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UK Gov shouldn’t change Human Rights Act without Senedd ‘consent’, say MPs

12 Jul 2021 2 minutes Read
Westminster and the Senedd. Picture on the right by Richard Szwejkowski (CC BY-SA 2.0).

The UK Government should not change the Human Rights Act without the “consent” of the Senedd, according to a cross-party committee of MPs.

A report by the Joint Committee on Human Rights said amending the Act could risk the UK’s constitutional settlement as well as the enforcement of human rights.

The Government’s Independent Review of the Human Rights Act said its positive impact should be “welcomed and protected”.

The report concluded that the UK Government should not pursue reform of the Act without the consent of the devolved parliaments in Wales, Scotland and Northern Ireland.

The committee’s deputy chair, Edinburgh South West SNP MP Joanna Cherry QC, told The National: “Now more than ever, against the background of the pandemic and the threats to rights such as freedom of expression and freedom of assembly implicit in the UK Government’s current legislative programme, the human rights and protections afforded by the Human Rights Act are very important.”

The Human Rights Act incorporates the European Convention on Human Rights Act (ECHR) into UK law.

‘Essential’ 

MPs and peers on the committee said it was essential that any proposals to amend it take account of its unique role in the constitutional arrangements of the devolved nations.

Human rights cases are now heard first by judges in the UK’s domestic courts as a result of the Act. They are also heard sooner and actions is less prohibitively expensive.

Judges from the UK’s four nations are also able to take better account of the UK and national context of cases.

The report said it has resulted in an improvement in the enforcement and accessibility of human rights in the UK. The Act is also a central part of the devolution settlement.

The Independent Human Rights Act Review Panel was appointed in January 2021.

This was following the Tory manifesto commitment to “update the Human Rights Act and administrative law to ensure that there is a proper balance between the rights of individuals, our vital national security and effective government”.

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Chris
Chris
17 days ago

Shouldn’t.
But will

Mr Williams
Mr Williams
17 days ago
Reply to  Chris

I think you are right. Very worrying isn’t it?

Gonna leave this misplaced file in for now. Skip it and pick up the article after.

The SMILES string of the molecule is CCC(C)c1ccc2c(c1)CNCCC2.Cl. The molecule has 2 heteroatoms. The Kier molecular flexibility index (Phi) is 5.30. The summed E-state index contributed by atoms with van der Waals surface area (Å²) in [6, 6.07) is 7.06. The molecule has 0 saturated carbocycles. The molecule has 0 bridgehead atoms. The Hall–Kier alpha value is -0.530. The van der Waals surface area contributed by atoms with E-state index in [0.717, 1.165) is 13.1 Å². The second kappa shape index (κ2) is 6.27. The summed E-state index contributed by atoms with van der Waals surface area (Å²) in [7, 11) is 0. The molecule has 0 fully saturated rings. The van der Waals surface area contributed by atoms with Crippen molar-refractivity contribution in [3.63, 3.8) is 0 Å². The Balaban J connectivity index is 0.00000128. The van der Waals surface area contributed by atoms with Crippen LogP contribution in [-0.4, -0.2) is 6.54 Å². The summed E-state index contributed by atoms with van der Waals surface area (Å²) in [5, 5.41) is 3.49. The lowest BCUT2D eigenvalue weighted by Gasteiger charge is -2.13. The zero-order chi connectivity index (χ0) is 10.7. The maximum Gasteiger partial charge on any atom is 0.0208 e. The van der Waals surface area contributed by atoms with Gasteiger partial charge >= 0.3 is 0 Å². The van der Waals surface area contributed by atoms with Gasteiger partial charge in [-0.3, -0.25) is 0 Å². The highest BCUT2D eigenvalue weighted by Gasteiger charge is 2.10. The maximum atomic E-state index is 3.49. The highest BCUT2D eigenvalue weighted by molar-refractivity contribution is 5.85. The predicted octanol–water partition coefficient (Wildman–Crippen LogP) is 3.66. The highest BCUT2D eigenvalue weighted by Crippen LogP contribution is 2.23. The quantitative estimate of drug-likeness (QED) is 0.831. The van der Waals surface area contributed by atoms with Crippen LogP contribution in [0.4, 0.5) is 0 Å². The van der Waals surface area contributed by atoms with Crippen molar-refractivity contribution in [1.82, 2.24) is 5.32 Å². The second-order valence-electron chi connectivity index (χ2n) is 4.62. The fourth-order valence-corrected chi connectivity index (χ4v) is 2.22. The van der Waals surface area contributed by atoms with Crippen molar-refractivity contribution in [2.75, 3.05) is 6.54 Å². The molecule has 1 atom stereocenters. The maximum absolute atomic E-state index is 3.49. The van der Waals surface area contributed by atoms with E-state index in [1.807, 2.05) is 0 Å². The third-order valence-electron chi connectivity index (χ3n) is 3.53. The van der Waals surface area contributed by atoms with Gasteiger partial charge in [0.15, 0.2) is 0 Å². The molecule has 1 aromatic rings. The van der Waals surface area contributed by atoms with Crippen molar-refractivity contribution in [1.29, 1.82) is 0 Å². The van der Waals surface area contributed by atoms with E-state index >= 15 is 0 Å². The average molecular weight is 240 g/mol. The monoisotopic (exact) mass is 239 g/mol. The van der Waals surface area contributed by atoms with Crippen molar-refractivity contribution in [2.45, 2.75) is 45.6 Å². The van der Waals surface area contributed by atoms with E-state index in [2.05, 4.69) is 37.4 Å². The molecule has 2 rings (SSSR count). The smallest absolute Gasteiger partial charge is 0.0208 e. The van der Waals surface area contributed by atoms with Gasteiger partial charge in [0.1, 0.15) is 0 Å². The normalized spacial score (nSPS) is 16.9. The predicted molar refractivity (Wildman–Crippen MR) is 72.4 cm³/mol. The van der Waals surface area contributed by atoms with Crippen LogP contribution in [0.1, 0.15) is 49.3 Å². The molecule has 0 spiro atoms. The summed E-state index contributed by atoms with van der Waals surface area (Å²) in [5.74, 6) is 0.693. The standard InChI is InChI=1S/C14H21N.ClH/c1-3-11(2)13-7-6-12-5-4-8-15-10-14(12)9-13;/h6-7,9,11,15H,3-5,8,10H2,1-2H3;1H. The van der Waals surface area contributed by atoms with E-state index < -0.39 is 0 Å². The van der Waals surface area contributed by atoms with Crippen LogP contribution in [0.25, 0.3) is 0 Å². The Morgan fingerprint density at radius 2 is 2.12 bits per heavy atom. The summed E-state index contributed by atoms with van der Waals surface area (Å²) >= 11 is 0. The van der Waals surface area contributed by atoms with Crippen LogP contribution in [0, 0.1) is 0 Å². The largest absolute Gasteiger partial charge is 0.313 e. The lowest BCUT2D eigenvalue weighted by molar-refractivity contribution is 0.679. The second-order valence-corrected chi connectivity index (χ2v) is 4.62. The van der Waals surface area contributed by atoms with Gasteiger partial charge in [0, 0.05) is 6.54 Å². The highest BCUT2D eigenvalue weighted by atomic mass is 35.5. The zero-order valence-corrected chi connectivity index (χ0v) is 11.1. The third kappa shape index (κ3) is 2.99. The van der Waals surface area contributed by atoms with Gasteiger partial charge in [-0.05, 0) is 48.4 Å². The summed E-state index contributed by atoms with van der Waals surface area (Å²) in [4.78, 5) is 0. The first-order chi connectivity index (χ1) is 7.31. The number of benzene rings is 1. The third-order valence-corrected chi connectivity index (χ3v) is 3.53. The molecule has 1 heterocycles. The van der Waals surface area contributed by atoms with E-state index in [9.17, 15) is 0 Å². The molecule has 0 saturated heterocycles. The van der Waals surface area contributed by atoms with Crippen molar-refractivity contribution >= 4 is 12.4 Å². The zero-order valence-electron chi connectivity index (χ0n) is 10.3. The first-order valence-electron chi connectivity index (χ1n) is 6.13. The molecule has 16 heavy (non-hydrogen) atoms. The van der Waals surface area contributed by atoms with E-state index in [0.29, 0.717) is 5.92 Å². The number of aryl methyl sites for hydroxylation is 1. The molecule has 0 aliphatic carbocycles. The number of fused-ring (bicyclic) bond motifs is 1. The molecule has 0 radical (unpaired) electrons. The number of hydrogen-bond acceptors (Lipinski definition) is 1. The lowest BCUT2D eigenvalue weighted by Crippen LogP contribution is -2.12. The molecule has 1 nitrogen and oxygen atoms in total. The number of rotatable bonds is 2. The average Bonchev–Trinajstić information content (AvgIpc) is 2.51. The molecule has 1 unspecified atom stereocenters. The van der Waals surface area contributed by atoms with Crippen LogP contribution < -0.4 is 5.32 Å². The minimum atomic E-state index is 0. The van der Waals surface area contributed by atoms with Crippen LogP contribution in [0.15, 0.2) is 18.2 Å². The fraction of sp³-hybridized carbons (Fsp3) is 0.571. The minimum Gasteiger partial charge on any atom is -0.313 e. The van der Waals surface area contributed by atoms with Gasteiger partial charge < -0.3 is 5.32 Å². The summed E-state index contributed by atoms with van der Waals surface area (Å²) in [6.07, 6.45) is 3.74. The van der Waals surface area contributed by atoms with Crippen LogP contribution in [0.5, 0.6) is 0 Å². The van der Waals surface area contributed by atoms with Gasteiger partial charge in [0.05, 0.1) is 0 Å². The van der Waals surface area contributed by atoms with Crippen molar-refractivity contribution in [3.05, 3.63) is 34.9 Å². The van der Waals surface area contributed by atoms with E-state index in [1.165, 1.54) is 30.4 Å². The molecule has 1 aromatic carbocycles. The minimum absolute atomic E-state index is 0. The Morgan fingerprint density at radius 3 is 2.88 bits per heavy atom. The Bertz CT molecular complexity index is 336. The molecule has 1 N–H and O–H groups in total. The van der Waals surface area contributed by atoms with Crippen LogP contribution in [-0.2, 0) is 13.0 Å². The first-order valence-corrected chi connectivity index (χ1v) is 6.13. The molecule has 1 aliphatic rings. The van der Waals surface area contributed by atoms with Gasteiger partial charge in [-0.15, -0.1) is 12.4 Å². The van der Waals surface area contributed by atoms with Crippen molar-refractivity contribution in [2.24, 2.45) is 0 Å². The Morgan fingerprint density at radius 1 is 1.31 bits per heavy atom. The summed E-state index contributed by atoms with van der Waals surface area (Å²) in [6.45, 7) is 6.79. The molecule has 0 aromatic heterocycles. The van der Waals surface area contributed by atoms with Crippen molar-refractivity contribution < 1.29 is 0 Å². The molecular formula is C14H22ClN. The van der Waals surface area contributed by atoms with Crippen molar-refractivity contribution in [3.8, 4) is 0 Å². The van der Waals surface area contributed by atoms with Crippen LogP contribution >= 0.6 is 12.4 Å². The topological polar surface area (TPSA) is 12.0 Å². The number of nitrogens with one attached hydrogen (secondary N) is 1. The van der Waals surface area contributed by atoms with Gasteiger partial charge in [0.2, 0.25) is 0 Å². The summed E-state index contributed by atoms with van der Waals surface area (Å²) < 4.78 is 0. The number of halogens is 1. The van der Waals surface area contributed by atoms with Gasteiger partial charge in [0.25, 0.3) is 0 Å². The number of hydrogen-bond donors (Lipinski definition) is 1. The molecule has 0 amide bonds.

Kerry Davies
Kerry Davies
17 days ago
Reply to  Mr Williams

Cameron swore to repeal the HRA so set Michael Gove the job of creating a “UK Bill Of Rights”. After two years Gove put forward a proposal for a basic outline. The constitutional lawyers took one look at the title, rejected it and told him to start again. They never got to Para 1. The difficulty with a state that has no written constitution is that every minor piece of legislation becomes part of that constitution and cutting out a major law changes everything including devolution, the Northern Ireland Protocol, the Good Friday Agreement and the EU Brexit TCA. I… Read more »

Quornby
Quornby
17 days ago

Something working well for the people? Expect the Tories to scrap it as soon as they can.

Bruce
Bruce
17 days ago

I really don’t understand the attitude of people in the U.K. – this must be the only state in the world where a major political party campaigns for LESS human rights protections and a sizeable chunk of the electorate actually supports them. Perhaps a solution would for the English parliament to make the changes it wants to the Human Rights Act – but only apply these changes to England and leave Wales, Scotland and Northern Ireland with effective human rights legislation. Ultimately I blame Tony Blair for this. It’s true that he brought in the Human Rights Act but he… Read more »

Mark
Mark
17 days ago
Reply to  Bruce

It’s the English media that sells it as a good idea to the masses, until we get devolved broadcasting and more independent news outlets like NC nothing will change, the little englander attitude will be drip fed to all corners of the UK

Mr Williams
Mr Williams
17 days ago

It would be very interesting to get the opinion of a legal expert on this. Are there experts who read this page who could tell us please whether the Tories could change / scrap the HRA without the Senedd’s consent legally?

Last edited 17 days ago by Mr Williams
Nick Randall-Smith
Nick Randall-Smith
16 days ago

Another nail in the Union’s coffin if Westminster changes or repeals the The Human Rights Act.

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